* Avoid using salt entirely (use coarse sand).
* Reduce the effects by pre-wetting with a salt brine. An abrasive such as 50 lbs. of sand, cinders or ash mixed with 1 lb. of salt can be an acceptable compromise.
* Place a barrier between driveways and walkways and susceptible plants.
* When all else fails, use plants sufficiently tolerant of exposure to salt. The Extension office has a list of plants with varying susceptibilities.
Master Gardeners are available to answer horticulture questions in an unbiased, research-based manner as a free service to the community at (319) 447-0647.
I’m starting a listing of area gardening events on this blog. If your organization has something scheduled, you can send the information in a message here or via e-mail to me at: email@example.com
Here is one coming up this weekend: The state Local Foods Conference will be in Cedar Rapids on Friday and Saturday, Feb. 1-2. The Iowa Network for Community Agriculture’s annual conference will include a showing of the film, “King Corn” on Friday night at the African-American Museum in Cedar Rapids. Topics covered Saturday at St. Paul’s United Methodist Church include micro dairy practices, information for market and CSA gardeners and more, as well as a potluck lunch. The conference offers an opportunity to learn about local and sustainable food systems. There is a fee, depending on how many days you attend and if you are a member or not. For more information, go to: www.growinca.org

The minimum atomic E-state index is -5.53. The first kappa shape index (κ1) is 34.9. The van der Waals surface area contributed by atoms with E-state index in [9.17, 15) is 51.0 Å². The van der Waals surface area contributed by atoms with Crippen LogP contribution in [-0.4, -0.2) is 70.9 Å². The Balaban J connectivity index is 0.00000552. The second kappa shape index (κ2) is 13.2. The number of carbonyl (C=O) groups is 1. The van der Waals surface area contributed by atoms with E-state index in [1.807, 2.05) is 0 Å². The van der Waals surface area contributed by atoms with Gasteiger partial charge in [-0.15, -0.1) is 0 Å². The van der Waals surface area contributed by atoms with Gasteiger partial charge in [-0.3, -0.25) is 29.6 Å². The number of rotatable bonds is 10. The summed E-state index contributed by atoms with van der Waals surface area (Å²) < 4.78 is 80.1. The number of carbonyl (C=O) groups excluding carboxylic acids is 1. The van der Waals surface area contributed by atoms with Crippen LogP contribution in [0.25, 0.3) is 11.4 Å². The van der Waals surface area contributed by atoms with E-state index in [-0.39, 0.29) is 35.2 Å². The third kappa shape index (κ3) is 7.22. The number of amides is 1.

Late January is good for two things: buying seeds before the best varieties sell out, and finding the elusive Jube Jel cherry hearts, which are only available around Valentine’s Day. I struck out on both this weekend. Besides the addictive candy, I was on a search for Bonus corn seed, also known as “baby” corn, the variety used in stir fry. My friend Marlene, our much-missed former ag reporter, told me about the corn a few years ago and got me hooked.
Because baby corn must be harvested while the ears are tiny, there’s less chance the raccoons, or worms, will get to it before you do. For some reason, I haven’t seen the seed this year in catalogs and the stores I checked don’t carry it. I did find some good news for fans of heirloom plants. Earl May in Cedar Rapids will be carrying 65 seed varieties this year of vegetables, herbs and flowers from Seed Savers in Decorah.
Now, if anyone knows where to find Bonus corn, drop me a line. I’m probably better off without the Jube Jels.